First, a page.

WASHINGTON — A deadly fungal disease that has killed millions of bats in North America is likely caused by a pathogen that came from Europe, international researchers said on Monday.
White-nose syndrome (WNS), caused by a pathogen Geomyces destructans, was first observed to be killing bats in a cave in upstate New York in 2006, and has since killed some 6.7 million bats in the United States and Canada.
But the epidemic has not been seen in Europe, leading researchers to wonder if the disease may have been introduced from abroad by tourists who unwittingly brought the fungus into US bat caves.
A research team decided to test this idea by exposing a population of little brown bats from the Canadian province of Manitoba, where WNS has not afflicted the population, to strains originating from the United States and Germany.
One group was exposed to the US strain of the fungus, while another group was exposed to the German type.
The European type was first seen to start killing bats after 71 days, while the North American type began killing bats on day 88, according to the study published in the Proceedings of the National Academy of Sciences.
"The results of this experiment are really quite strong evidence of that invasive pathogen idea," said lead author Craig Willis, an associate professor of biology at the University of Winnipeg, in an interview with AFP.
"If anything the European version was a little bit nastier."
European bats have likely evolved some resistance to the pathogen over time, Willis explained. Recent research has shown that some hibernating bats in Europe are infected with the pathogen but that it does not kill them.
North American bats have not evolved that same level of protection and are more vulnerable to the disease, which causes them to wake frequently during hibernation and subsequently waste needed body fat reserves.
The disease gets its name from the light-colored fungus that clusters around the bats' ears, nose and wings.
In some ways, the finding is good news because it suggests that European bats are not at risk from a North American strain of the disease, though a study next year testing the US-Canada strain on European bats should provide more data.
However, the disease continues to wipe out bat populations -- so far afflicting four Canadian provinces and 16 US states -- with no end in sight.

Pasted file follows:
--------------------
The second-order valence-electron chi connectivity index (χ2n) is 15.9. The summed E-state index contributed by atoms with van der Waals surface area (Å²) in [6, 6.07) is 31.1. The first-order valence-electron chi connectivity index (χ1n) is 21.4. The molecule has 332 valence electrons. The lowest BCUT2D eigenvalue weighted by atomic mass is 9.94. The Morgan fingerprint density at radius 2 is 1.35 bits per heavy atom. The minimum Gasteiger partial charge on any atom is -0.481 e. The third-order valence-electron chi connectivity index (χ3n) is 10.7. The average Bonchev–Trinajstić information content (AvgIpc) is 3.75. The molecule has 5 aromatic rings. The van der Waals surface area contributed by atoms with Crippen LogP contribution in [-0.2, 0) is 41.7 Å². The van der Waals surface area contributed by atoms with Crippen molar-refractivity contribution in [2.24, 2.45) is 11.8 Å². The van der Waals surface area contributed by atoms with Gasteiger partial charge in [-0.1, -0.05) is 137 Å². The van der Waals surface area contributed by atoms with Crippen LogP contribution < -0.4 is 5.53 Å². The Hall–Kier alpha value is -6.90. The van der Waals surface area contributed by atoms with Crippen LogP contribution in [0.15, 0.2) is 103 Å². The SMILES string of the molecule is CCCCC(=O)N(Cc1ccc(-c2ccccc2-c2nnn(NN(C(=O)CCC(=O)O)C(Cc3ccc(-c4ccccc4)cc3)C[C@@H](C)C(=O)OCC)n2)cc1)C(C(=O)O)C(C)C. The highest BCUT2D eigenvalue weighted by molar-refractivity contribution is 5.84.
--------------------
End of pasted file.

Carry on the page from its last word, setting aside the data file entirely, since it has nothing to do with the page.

Willis said researchers think the fungus was likely introduced by someone from abroad going into caves in New York state, because the disease was first documented in 2006 an area called Howe's Caverns that receives tens of thousands of visitors each year.
The outbreak of WNS has since spread 2,000 kilometers (1,200 miles) across the United States and into Canada.
"We know the fungus can survive and persist in the environment on climbing equipment and on boots and shoes and those types of things, so it is possible that someone tracked it into this cave," he said.
"We will probably never know for sure how it arrived but we know where it did arrive."
Now that scientists believe they are dealing with an invasive disease, efforts to control it may focus more intensely on how and when it spreads.
Bats tend to die from the disease during or after their hibernation period, but it is unclear if they spread the fungus as they move from cave to cave in the fall, or if survivors spread it when they emerge in the spring, or if it lives on during the summer only to turn lethal in the cold months.
"Managing the agents that spread the disease is the critical priority for bats and that is really hard to do because they travel so far and they are totally uncooperative -- they won't do what you tell them and they are really cryptic and hard to study," said Willis.
Bats are valuable to the economy because they provide natural pest control for forests and farms, with some research showing they are worth as much as $3.7 billion dollars per year to farmers.
The syndrome is particularly lethal for winter colonies of species that hibernate, including little brown bats, northern long-eared bats and the endangered Indiana bat, and wipes out up to 97 percent of colonies affected according to the United States Geological Survey.